If you’re considering a legal separation, whether as a trial run for divorce or a temporary status before marriage dissolution, it helps to be clear about how you’ll handle finances, property and children during the separation period. A separation agreement makes that possible, by clearly defining the terms.
A separation agreement can address almost any issue that might come up during a separation, such as who gets ownership of personal property, how joint debts will be paid (including whether they’ll be repaid in full or in part through instalments, with interest), who stays in the family home and who pays for utilities and insurance. It can also include a plan for when the property will be sold, and an agreement on how to collect personal items and care for any that remain afterward.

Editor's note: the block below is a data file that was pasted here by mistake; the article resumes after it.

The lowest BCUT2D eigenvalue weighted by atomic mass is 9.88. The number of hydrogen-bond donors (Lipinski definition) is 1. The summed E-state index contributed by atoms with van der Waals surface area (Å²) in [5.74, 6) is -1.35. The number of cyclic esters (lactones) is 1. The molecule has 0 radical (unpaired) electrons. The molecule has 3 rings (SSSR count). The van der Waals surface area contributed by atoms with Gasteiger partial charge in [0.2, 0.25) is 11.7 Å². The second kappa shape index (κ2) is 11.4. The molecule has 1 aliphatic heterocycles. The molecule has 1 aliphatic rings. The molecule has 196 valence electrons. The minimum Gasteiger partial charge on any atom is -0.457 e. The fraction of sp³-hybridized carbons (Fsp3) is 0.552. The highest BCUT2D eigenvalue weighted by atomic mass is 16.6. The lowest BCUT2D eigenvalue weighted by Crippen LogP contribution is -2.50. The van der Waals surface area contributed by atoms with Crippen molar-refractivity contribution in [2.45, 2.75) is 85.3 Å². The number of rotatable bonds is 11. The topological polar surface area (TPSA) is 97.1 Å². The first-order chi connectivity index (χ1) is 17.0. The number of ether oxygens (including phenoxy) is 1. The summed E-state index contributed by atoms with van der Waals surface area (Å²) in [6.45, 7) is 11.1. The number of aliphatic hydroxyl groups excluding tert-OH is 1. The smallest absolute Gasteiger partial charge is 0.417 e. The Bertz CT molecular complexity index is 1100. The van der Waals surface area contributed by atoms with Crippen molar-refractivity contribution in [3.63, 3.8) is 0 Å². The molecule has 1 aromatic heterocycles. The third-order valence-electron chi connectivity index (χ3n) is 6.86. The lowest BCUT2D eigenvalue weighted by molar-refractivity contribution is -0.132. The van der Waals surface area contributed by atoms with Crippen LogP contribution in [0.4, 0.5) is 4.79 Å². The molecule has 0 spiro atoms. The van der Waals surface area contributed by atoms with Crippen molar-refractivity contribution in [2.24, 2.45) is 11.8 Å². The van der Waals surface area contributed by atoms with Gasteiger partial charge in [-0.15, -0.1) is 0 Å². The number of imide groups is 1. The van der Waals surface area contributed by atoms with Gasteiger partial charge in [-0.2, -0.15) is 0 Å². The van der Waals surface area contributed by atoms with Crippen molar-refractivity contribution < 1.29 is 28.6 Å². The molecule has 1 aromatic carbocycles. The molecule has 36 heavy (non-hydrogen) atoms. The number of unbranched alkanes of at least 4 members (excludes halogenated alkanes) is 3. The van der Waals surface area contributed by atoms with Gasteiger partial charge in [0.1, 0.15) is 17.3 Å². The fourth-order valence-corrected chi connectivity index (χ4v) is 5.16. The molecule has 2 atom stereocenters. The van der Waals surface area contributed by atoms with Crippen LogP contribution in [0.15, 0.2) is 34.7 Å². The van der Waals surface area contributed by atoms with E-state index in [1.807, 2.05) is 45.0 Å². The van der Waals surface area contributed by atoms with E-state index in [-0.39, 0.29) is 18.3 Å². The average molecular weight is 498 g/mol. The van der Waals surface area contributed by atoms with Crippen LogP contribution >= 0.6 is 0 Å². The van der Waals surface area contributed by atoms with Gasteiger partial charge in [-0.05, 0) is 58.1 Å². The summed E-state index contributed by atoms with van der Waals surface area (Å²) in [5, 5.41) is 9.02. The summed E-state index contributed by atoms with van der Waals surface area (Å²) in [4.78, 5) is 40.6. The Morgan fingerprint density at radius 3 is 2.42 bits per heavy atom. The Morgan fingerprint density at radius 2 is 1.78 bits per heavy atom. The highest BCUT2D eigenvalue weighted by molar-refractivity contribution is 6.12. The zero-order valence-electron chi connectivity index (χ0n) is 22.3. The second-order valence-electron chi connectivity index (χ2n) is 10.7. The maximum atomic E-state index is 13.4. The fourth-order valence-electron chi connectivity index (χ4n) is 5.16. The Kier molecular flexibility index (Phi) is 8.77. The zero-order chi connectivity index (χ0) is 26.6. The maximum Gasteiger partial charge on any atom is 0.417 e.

Spousal support, child custody and visitation rights, and name change issues can also be settled with a separation agreement. It’s important for couples to assess their own financial situations and seek independent legal advice before writing their agreement.
A separation agreement can be amended if circumstances change, but the original terms are often reflected in final divorce documents. It’s essential to review the document thoroughly and ensure it includes all the necessary information to avoid confusion and misunderstandings down the road. The agreement should also state that both parties made a full disclosure of assets and liabilities. This is important to show that neither party was coerced or made an uninformed decision about the terms of their separation. separation agreements